Monday, February 25, 2013

Review: The Dead and Buried by Kim Harrington

A haunted house, a buried mystery, and a very angry ghost make this one unforgettable thriller.

Jade loves the house she's just moved into with her family. She doesn't even mind being the new girl at the high school: It's a fresh start, and there's that one guy with the dreamy blue eyes. . . . But then things begin happening. Strange, otherworldly things. Jade's little brother claims to see a glimmering girl in his room. Jade's jewelry gets moved around, as if by an invisible hand. Kids at school whisper behind her back like they know something she doesn't.

Soon, Jade must face an impossible fact: that her perfect house is haunted. Haunted by a ghost who's seeking not just vengeance, but the truth. The ghost of a girl who ruled Jade's school — until her untimely death last year. It's up to Jade to put the pieces together before her own life is at stake. As Jade investigates the mystery, she discovers that her new friends in town have more than a few deep, dark secrets. But is one of them a murderer?

I lurve ghost stories and mysteries and the like and really loved Clarity so I was really excited for Dead and Buried. Sadly, I was kind of disappointed. I’ll give it decent points for the creepy ghost thing, but the mystery, well, I guessed the murderer 100 pages in.

I don’t want to and won’t hate on the book, but there were lots of little things that put me off in different ways. First of all my biggest beef were the snotty little diary entries of Kayla’s. Referring to people as numbers is one of those human-debasing things that makes me think “watch out, one day she’s gonna chop people up and keep them in a freezer in her basement”. So I kinda hated her really put me off caring about who killed her. Like, don’t catch them, give them a medal!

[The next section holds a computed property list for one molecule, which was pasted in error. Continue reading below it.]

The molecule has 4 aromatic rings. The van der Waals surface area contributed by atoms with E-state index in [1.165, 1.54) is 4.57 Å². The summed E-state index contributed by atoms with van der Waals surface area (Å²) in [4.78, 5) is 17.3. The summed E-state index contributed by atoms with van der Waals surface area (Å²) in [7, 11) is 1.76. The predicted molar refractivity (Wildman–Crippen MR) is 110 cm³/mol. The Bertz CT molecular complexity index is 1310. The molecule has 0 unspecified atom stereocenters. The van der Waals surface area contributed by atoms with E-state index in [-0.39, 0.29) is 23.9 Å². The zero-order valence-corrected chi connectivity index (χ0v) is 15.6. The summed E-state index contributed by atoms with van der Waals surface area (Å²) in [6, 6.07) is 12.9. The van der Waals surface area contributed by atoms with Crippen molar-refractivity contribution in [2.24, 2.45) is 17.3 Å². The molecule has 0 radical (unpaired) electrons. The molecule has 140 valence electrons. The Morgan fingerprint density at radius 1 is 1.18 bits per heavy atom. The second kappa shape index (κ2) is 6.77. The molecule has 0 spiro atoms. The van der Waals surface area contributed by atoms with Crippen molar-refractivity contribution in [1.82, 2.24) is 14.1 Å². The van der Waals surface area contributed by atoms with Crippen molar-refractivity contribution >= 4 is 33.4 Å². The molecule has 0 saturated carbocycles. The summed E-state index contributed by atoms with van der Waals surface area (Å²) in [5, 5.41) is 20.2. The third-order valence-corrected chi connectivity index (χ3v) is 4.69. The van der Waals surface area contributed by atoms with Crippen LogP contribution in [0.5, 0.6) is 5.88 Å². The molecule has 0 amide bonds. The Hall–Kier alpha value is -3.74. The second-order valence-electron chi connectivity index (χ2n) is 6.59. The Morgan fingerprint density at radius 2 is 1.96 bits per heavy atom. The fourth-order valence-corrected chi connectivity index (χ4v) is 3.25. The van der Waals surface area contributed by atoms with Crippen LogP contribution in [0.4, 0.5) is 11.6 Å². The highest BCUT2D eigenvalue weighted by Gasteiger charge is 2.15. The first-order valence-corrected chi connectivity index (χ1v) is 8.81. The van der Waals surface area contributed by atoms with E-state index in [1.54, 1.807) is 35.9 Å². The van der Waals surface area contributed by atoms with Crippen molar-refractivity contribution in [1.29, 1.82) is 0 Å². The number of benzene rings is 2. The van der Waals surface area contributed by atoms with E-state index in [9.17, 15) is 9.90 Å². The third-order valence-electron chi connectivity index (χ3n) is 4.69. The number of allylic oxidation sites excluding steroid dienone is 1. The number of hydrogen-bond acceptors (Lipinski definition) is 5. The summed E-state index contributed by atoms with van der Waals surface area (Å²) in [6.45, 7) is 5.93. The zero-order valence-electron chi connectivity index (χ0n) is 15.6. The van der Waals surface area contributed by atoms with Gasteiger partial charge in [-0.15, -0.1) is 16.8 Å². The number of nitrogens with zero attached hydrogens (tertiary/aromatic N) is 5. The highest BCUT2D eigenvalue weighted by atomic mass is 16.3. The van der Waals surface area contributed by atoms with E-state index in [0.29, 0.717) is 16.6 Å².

Then there were the sidekick friends, all of which seemed incredibly “stock”. Awkward nerd friend, cute jock boy who is strangely interested in the fresh meat, preppy second-in-command girl, again, strangely interested in fresh meat and most of all brooding, artsy ex-boyfriend. I think it was the formulaic characters that led me to guessing the culprit so easily. And of course, there were the bad stock parents too. The disinterested dad and the superbitchy step mom. Seriously, at one point when the step mom discounts Jade’s claims that the ghost is hurting her younger brother as an excuse to move I was 110% done. I’ve read these kinds of stock traits before, hated them and hate them now.

All that being said, I did like the ghost stuff. It was nice and creepy, so aces on that front. Sadly, it just wasn’t really enough to redeem the book. It might have just been better to focus on the ghost thing and less on the murder mystery.

Similar recommendations: Cryer’s Cross by Lisa McMann and Shrapnel by Stephanie Lawton.

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